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The Dew Drop Inn

The Dew Drop Inn
The Dewdrop Inn at 440 Valley Street (shown above in ca. 2009) was a Scottsville landmark for many years.

Name:  The Dew Drop Inn, by Evelyn Edson

Date:  ca. 2009

Image Number:  Dewdropinn2009.jpg

Comments:  The Dew Drop Inn went through a number of different owners.  John Pearce remembers when it was a high school hangout in the 1950's with plenty of loud rock n' roll blaring from the jukeboxes.  He used to get a Dixie cup of ice cream that he ate with a wooden spoon.  When Chris and Judy Wade moved to Scottsville in 1974, they rented a house right across the street from the Dew Drop.  It was then run by Bill and Agnes Clayton.  Agnes did the cooking, and Bill, as Chris recalls, "ran a tight ship."  Our neighbor, Walter Parrish, liked to order the bowl of white beans---35 cents.  After Agnes died, Bill sold the property, and the atmosphere changed dramatically.  After listening, unwillingly, to a stream of profanity from the pay phone, which was all too close to the Wade kitchen window, they decided to move to a quieter place and found a house on Warren Street.

When Elsie and Ralph Rowley took over in 1985, they reported that the Inn had recently degenerated into a "dirty, dark, noisy, smelly beer joint," and "the scene of numerous fights, brawls, and at least one knifing."  They cleaned the place up, named it 'Pig and Steak Too' and reopened for a more respectable clientele.  Several years later, Jackie Lohr became the proprietor, advertising "Fresh Cut Steaks and Seafood Specials."  But even more important was the regular schedule of live music mostly the blues.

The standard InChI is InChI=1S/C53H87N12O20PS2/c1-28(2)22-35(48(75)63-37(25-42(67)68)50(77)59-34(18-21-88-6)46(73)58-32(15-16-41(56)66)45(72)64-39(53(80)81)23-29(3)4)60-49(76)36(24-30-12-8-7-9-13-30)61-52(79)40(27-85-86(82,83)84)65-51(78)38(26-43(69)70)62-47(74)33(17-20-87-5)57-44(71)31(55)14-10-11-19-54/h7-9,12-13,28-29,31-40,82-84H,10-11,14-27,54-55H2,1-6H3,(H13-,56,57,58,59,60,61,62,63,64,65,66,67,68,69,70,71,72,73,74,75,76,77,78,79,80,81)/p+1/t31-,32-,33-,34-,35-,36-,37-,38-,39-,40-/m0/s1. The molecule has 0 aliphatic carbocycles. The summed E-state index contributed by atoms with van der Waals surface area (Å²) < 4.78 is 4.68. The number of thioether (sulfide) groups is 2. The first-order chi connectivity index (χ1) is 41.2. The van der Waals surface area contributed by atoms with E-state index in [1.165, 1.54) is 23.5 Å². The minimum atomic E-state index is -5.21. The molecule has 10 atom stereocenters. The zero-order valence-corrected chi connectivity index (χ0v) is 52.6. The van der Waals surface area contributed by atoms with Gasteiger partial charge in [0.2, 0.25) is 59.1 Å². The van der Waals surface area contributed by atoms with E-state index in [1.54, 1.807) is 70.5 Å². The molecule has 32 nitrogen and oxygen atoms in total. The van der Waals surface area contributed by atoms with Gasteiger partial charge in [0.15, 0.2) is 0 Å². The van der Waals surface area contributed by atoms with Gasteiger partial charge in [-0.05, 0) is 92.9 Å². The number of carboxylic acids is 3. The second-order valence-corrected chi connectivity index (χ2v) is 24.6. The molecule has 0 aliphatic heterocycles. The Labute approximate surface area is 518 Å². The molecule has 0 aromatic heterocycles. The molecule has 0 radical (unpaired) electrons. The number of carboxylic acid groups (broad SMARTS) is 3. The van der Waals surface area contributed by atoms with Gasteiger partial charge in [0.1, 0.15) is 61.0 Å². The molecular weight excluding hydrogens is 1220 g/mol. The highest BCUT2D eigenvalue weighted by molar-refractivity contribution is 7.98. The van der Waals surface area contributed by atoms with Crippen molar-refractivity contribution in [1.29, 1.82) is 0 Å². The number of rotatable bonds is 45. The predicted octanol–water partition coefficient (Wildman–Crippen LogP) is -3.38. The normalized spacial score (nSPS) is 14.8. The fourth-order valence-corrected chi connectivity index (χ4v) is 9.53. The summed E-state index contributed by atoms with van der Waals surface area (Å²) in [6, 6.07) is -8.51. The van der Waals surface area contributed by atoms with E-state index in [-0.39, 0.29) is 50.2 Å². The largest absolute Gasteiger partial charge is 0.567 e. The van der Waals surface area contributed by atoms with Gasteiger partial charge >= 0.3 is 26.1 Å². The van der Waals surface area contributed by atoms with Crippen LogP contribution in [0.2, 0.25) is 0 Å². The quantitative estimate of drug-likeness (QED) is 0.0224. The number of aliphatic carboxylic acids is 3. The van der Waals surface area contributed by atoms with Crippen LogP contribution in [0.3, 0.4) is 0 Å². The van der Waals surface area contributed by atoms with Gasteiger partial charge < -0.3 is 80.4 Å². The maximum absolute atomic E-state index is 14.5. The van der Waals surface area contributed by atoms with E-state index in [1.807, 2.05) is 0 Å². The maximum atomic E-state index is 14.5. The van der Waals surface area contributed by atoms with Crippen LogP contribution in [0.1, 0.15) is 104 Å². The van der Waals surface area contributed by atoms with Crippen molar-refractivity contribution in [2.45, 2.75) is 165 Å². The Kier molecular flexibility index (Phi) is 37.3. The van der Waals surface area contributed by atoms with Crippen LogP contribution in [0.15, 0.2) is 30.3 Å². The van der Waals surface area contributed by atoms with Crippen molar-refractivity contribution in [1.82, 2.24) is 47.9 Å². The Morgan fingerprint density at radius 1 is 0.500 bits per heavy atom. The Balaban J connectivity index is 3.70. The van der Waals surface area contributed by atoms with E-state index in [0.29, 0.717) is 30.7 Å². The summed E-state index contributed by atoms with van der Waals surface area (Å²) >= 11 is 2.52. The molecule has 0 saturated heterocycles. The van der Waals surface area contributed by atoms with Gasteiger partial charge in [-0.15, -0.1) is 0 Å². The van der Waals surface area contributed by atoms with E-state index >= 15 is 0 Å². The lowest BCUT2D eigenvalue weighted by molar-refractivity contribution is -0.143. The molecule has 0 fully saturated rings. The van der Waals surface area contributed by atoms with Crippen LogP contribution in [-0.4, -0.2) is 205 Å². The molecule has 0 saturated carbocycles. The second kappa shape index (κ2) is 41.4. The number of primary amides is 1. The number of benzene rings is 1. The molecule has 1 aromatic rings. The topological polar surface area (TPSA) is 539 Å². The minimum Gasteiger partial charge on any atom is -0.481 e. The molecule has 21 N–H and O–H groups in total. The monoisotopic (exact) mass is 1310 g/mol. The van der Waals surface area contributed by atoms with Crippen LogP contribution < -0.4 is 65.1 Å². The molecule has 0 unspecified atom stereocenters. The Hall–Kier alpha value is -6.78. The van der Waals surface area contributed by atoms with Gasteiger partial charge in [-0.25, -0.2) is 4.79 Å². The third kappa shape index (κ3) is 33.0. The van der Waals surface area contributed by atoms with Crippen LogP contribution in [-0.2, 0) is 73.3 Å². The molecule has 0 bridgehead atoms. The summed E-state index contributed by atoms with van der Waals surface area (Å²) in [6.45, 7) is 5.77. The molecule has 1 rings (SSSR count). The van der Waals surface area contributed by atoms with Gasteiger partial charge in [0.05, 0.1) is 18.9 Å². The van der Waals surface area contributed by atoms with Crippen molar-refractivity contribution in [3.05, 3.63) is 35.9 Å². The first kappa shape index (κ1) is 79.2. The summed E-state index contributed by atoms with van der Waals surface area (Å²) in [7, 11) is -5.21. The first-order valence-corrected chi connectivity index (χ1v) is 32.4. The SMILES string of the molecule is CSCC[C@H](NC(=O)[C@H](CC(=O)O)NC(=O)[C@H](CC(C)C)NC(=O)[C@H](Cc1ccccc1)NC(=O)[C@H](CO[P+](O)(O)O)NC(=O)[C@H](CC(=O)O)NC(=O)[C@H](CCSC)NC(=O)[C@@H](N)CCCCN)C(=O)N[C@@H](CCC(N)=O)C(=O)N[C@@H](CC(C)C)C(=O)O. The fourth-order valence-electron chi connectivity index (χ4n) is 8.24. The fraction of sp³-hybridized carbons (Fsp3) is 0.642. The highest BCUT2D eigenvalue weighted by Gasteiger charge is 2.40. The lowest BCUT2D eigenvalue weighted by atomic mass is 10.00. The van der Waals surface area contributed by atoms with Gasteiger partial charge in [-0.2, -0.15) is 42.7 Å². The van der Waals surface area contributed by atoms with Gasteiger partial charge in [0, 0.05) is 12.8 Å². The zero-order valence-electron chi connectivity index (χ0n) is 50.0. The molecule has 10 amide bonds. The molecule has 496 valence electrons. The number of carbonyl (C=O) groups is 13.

Jackie retired in 2003 --- doctor's orders --- and by 2006, the "Famous Dew Drop Inn" was in the hands of Billy and Fran Milstead.  The restaurant closed for good in 2009 and sat empty for several years.  "Who'll renew the Dew?" inquired The Hook, a Charlottesville weekly.

Tourists still come to Scottsville, looking for the Dew Drop Inn, inspired by its appearance in the television series, "The Waltons."  What they will find instead is the Beijing Kitchen, dishing out delectable Chinese specialties from egg rolls to Mu Shu pork, and --- in season ---soft serve ice cream.

The Beijing Kitchen, 440 Valley Street, ca. 2017
Beijing Kitchen, 440 Valley Street, ca. 2017
Photo courtesy of Beijing Kitchen.  See their website at:

Daily Progress, Newport News, Virginia, 12 August 1986, pp. 15-16, "Riverside Town Bends" by Bruce C. Ebert of Scottsville Va, contains the following photo and discussion of the Dew Drop Inn's role in the TV show, "The Waltons:
The Dew Drop Inn, 12 August 1986
On television show, "The Waltons," one character worked at the Dew Drop Inn
in Scottsville.  Series creator, Earl Hamner, Jr., lived in Nelson Co., VA.
Staff photo by Scott Kingsley

If you watched the 1970's dramatic series, "The Waltons," on television, you might remember Jason Walton and his job as a musician at a tavern called the Dew Drop Inn in Scottsville and who later became its owner.  His brother, Ben, worked there for a short time as a bus boy.

Well, it's real - just down the street from the Thacker Brothers Funeral Home.  Inside, there is nothing to even suggest "The Waltons," but regulars say tourists ask whether this is the Dew Drop Inn in Scottsville.

The real John-Boy Walton, writer Earl Hamner, Jr., grew up in neighboring Nelson County and would come to Scottsville with his mother.  Here he would climb up, down, and all around the furniture at Thakers' funeral home, which, more than just a business, is a clearinghouse for local news.



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